Dialogue of paramilitaries

There must be no preconditions to all-party talks in Northern Ireland, says Mitchel McLaughlin
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The Independent Online
The invitation from the Liberal Democrats to attend their conference in Glasgow is a welcome opportunity to present the Sinn Fein analysis to the representatives of one of the main political parties in Britain. It is also pleasing to see Sinn Fein and representatives of the Unionist community addressing the same forum, and it is to be hoped that this is a precursor for meaningful debate and dialogue among all those in Ireland who wish to achieve a resolution of the conflict in my country.

Every example of a stable society provides confirmation that the only way out of conflict is through dialogue that will lead eventually to confidence and trust. In Ireland also, negotiations will be built upon such trust, the eventual product of which will be agreement on political structures based upon the authority of the people of Ireland. In the course of such discussions, many complex questions will have to be addressed and resolved. For example, the decommissioning of weapons, the release of prisoners of the conflict and the degree to which society in the North has been militarised over the past 25 years.

Therefore, the overreaching objective of everyone must be to arrive at the conference table. Such is the inevitable logic of Sinn Fein's involvement in the "peace process". I believe that (in contrast to the Official Unionist Party and Ian Paisley's Democratic Unionist Party) both of the loyalist "fringe" parties are, in fact, strongly committed to such dialogue. It is a matter of deepest regret to Sinn Fein that this dialogue has not significantly progressed over the past year, primarily because of the fall-out from the British Government's fool-hardy pursuit of a "token" surrender from the IRA.

In the interests of an accurate perspective on the refusal of the two larger Unionist parties to participate in the peace process, it is crucial to acknowledge that there has never been such dialogue at any time throughout the history of partition in the north of Ireland. Nor does it serve the cause of "consent" and "democracy " to ignore the roles of successive British governments (Tory and Labour) in colluding with such anti-democratic attitudes.

Sinn Fein has consistently argued that the consent and allegiance of the Unionist community is essential to secure a peace settlement. The Unionist politicians who have never, under the existing political arrangements, had to learn the skills (and thrills) of negotiating relationships with those who are also domiciled on the island of Ireland will need to learn, in the interests of the peace process, a more accommodating form of language.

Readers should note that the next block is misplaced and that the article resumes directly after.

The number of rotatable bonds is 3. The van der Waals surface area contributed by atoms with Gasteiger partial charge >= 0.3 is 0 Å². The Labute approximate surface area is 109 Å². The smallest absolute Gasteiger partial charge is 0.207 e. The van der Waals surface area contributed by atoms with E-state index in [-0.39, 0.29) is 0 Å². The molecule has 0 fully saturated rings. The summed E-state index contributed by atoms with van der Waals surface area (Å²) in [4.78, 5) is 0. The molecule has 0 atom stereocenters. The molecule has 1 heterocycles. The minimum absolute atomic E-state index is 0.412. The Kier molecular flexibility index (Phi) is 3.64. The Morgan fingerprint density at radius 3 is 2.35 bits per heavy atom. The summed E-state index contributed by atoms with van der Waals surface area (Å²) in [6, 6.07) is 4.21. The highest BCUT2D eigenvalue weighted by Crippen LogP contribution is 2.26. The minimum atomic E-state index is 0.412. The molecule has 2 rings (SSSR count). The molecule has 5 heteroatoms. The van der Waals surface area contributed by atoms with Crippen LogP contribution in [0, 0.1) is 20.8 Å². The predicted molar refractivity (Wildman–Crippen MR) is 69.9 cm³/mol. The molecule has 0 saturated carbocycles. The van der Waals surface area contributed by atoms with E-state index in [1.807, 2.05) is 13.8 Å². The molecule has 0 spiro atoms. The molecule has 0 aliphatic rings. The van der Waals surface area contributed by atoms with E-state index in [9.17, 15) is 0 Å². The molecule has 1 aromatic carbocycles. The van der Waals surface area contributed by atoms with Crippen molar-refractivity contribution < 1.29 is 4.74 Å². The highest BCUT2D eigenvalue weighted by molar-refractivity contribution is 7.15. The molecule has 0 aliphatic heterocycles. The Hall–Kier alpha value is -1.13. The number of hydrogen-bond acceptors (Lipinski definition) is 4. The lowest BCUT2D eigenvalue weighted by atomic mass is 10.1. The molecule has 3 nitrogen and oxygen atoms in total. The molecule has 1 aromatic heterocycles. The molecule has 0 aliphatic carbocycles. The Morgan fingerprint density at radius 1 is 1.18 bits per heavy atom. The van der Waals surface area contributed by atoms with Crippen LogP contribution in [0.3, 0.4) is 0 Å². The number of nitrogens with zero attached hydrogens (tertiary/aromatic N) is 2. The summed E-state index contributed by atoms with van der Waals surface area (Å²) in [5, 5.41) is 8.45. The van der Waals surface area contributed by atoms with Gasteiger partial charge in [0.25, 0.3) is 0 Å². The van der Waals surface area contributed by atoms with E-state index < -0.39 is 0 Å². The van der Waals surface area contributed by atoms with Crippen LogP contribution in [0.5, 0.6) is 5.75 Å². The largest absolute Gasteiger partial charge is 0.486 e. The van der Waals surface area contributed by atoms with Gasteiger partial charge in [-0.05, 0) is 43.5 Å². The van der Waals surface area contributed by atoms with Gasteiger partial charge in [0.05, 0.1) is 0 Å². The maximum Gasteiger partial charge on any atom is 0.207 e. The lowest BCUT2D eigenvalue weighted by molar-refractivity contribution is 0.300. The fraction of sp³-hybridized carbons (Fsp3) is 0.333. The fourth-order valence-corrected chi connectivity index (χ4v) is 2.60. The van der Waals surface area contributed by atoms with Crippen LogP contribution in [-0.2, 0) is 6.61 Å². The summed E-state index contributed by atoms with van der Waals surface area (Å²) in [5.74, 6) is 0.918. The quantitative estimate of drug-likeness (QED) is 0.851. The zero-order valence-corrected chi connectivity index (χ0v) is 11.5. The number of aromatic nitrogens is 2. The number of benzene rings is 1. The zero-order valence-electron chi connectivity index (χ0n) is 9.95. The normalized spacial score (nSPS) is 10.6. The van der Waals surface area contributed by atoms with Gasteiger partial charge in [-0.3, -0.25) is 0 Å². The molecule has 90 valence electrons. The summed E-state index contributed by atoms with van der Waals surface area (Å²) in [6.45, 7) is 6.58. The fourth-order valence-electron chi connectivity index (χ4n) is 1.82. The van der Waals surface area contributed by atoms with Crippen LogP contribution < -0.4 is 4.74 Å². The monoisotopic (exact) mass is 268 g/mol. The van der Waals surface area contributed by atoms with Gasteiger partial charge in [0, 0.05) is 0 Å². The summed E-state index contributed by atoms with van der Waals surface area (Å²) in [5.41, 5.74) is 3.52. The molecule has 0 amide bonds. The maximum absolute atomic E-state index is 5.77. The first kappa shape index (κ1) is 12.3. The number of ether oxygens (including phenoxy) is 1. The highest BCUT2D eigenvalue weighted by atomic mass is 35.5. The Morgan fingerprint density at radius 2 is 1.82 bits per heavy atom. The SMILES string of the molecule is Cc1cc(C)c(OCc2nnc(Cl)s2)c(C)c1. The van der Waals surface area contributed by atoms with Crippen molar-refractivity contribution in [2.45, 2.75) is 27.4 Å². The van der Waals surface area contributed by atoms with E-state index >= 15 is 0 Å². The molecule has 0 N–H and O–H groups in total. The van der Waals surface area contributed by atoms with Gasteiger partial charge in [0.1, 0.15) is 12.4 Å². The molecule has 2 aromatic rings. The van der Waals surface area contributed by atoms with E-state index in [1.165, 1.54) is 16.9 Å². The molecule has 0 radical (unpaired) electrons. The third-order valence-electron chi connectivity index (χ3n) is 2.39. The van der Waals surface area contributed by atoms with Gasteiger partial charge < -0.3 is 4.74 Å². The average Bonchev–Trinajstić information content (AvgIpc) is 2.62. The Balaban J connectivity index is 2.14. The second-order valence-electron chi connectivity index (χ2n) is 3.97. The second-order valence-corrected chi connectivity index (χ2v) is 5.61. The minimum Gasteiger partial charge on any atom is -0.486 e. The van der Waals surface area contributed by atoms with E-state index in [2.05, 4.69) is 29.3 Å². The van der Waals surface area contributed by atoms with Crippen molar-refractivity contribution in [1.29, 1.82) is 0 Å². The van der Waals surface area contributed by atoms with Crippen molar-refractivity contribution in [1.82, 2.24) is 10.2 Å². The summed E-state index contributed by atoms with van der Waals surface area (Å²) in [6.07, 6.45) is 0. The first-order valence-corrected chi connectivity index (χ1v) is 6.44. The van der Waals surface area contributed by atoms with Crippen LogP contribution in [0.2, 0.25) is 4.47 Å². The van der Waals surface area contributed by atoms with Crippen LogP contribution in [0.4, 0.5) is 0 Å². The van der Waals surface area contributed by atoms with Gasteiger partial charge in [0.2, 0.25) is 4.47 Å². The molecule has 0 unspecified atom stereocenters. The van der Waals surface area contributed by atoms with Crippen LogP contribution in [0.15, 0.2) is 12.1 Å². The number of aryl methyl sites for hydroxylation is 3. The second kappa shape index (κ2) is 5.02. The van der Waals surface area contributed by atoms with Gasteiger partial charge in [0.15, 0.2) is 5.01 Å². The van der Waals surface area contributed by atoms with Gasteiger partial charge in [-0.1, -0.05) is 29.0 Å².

Ian Paisley will have to recognise that shouting "Never, never, never!" is a totally inadequate means of representing the interests of his community; and David Trimble, despite his comments at the 12 July stand- off at Drumcree, must be prepared to accept the concept of compromise.

The present British Government, by its demand for a surrender of IRA weapons as a precondition to all-party talks and by its assertion that the Unionist parties will have a veto over the commencement of such negotiations, is, in effect, encouraging Unionist intransigence. Such a veto would deny the people of Ireland a democratic right to negotiate collectively an agreed future.

The balance must be tilted towards the positive power of consent, of considering consent, of negotiating consent. If the Unionist leadership's resistance to inclusive dialogue, which is consistent with its opposition to change, is elevated to a veto, then negotiations will never happen because one precondition will follow another.

There have been encouraging indications that within the Unionist community there is a questioning of the old traditional political positions. There is also tangible evidence that the "not an inch" attitude of its political leadership is a less than accurate reflection of the aspirations or the mood within the present-day Unionist community. Few Unionists really trust the British Government, and many would accept that far-reaching change is both necessary and inevitable.

It is therefore unlikely that once all-party talks are convened, the Unionist leadership will remain permanently outside a genuine process of negotiation. The Irish and British governments have a duty urgently to convene all-party talks as we enter the second year of an absence of war on our streets.

A cessation is not a peace settlement. A peace settlement requires talks and negotiation. This is the essential next step in the process of building lasting peace.

The writer is chairman of Sinn Fein.

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